Awhile back I was listening to a podcast about gaming in libraries. Commentator Scott Nicholson was talking about dexterity games. To my surprise he started talking about how Crokinole was worth considering because the boards, which are usually rather ornate and pricey, are finally being produced at a reasonable cost. (To jump to a price list for Crokinole boards click here)
I was surprised to hear this because I have been a Crokinole fan since I first played it as a 10 year old kid in my grandparents kitchen in New Brunswick.This eventually led to my parents buying our household a board with which I was able to introduce my teenage friends later on in life.
The reason I’m writing about this is because when I hear librarians talking about gaming in libraries it is almost exclusively about video gaming in the library (except for Scott Nicholson, of course). I feel we’ve come to a point where instead of trying to get youths to cut down on their video gaming we’ve given up and are pitching video gaming just to get kids to show up in libraries. In the name of “relaxation” society is increasingly lenient towards youth partaking in violence training (Call of Duty or Gears of War, anyone?) as a catalyst for social interaction and community, but there is also a rise in the variety of epistemic games so video games aren’t necessarily a bad thing…
Anyway, I’m not talking about removing video games from libraries, but adding games that develop the same motor skills and hand-eye coordination purportedly exercised in video games.
It’s a bit subjective, but my own personal experience is what makes me believe Crokinole would be a hit in a public library. I was a bit of a ne’er-do-well in high school; skippin’ class, smokin’, tokin’, not givin’ a fuck, etc. BUT, after skipping class to go get stoned in a park my friends and I would come back to my house and play Crokinole because WE LOVED THAT GAME! My folks were rather ludditish and it was a miracle we eventually bought a TV, so owning a video console was simply unimaginable. My friends and I could have gone to another persons house to play video games, but instead we chose to play Crokinole.
The trick is actually getting people to play the game or at least see it played. Well, I’m in production of a Crokinole trailer for Youtube so that’s one step in the right direction. But I think if you walk into a teen hang out program and throw down a massive board and ask who wants to play for the Championship of the Universe you’ll get some takers and word of mouth will do most of the leg work for you. My main quandary is with getting teens who NEVER go to the library to come in and play. This is where a trip to your local high school might come in handy. Put some fliers up (with school permission) advertising the usual video game schlock, but make sure a Crokinole board is clearly visible on the flier too. The boards are unique and if you’ve never seen people have never seen one before you may get a lot of “What the F*@k is that?” reactions… which is the first step in the chain of actually getting people to come to the library to see what’s up for themselves.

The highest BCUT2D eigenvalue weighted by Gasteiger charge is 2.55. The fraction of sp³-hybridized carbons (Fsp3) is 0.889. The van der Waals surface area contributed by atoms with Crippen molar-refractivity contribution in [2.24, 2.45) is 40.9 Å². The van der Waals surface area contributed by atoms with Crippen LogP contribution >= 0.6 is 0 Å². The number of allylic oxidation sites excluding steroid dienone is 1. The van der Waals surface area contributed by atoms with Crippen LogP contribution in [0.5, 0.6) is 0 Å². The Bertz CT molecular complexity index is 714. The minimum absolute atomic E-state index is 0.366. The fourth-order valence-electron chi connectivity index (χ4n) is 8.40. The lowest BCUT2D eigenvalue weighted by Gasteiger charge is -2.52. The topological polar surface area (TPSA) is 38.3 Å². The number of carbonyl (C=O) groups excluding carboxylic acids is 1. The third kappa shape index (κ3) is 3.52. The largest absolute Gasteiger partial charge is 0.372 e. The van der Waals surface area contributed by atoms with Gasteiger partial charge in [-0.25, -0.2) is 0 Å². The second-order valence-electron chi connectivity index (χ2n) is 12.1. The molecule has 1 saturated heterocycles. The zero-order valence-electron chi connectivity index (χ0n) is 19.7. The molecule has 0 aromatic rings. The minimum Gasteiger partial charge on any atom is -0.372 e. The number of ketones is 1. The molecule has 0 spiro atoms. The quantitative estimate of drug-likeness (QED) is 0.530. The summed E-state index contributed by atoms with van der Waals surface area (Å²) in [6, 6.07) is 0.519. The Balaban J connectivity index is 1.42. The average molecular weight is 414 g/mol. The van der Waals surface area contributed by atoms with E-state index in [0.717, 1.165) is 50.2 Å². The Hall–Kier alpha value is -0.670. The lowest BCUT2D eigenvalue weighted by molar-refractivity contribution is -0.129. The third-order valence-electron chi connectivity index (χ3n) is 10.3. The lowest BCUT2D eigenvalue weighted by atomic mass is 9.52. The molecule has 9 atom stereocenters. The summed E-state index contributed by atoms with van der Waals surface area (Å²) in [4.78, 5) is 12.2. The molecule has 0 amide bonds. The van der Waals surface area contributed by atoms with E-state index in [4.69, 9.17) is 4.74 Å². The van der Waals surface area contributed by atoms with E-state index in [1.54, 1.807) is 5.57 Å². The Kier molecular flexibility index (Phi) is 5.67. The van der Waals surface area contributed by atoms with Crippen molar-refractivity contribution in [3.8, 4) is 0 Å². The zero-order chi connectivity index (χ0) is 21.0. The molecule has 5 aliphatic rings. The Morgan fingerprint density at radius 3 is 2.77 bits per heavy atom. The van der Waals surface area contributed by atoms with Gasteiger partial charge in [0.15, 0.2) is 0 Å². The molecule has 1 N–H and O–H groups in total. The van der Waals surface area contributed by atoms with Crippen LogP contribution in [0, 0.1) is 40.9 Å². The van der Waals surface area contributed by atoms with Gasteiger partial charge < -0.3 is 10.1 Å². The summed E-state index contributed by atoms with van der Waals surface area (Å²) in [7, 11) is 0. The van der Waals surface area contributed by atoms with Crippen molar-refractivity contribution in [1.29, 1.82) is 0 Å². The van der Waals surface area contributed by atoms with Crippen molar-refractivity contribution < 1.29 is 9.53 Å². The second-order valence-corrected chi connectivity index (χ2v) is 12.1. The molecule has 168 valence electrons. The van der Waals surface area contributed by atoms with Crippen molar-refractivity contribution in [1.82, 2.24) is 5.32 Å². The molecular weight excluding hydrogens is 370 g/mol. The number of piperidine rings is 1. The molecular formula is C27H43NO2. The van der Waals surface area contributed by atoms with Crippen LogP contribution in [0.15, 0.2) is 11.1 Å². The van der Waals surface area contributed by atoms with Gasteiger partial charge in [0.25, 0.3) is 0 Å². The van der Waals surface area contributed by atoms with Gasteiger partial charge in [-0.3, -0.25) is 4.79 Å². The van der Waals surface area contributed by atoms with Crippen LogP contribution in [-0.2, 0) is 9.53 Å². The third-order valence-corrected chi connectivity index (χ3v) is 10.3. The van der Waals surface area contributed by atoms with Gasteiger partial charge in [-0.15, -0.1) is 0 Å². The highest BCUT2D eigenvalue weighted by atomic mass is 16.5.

I bet some people are starting to wonder why I’d want to encourage stony ne’er-do-wells to congregate in a library. My response: IS there a better place for them to go than a public library, one of the last bastions of public space? One may not want to bump into some thugs in the stacks, but it’s less intimidating than bumping into them on the streets. Having a place to go and having adults in the greater community know them by name can do great things for developing a young persons sense of self and responsibility. It takes a village to raise a child and I know that teens tend to think they’re completely grown up, but as we all know by looking back at our teenage selves what we thought we knew back then pales in comparison to what we know now as bonafide, alma matered, legally recognized adults.
Another reason why I think Crokinole would be great for public libraries is because it has intergenerational appeal. Check out this video of the 2009 world championship. I was amazed to see the age difference between these two players. Talk about helping build a youth’s sense of self and community! Maybe I should take back what I said about the “inexperience” of youth. Nathan Walsh looks like he’s 16 or so and he’s a way better Crokinoler than I am at the age of 28.
If any parents, librarians, or stony ne’er-do-wells are curious about buying a Crokinole board for themselves I highly recommend watching Slaqr’s Youtube comparative review (found below) of some of the boards currently on the market. The video is from March, 2011 so the information is still fresh and it is a fairly thorough review.
Until next time, my friends!
Muzzies, Forest Glade, Nova Scotia: New boards from 139$ – 169$. Comes with 28 discs divided by two colours.
Mr. Crokinole, Stratford, Ontario. New boards range from 174.95$ – 400$,these boards come with a set of 13 + 13 discs. Mr. Crokinole also offers discounted boards from liquidation ranging between 95$ – 120$ depending on imperfections (As of July 1, 2011, only 55 units left. )
Mr. Crokinole, Stratford, Ontario. Replacements ranging from 17.95$ (13 black + 13 tan discs) – 22.95$ (15 red + 15 blue disc)… Or 41.95$ for a deluxe four colour set, 52 discs total. Also offers replacement pegs, etc.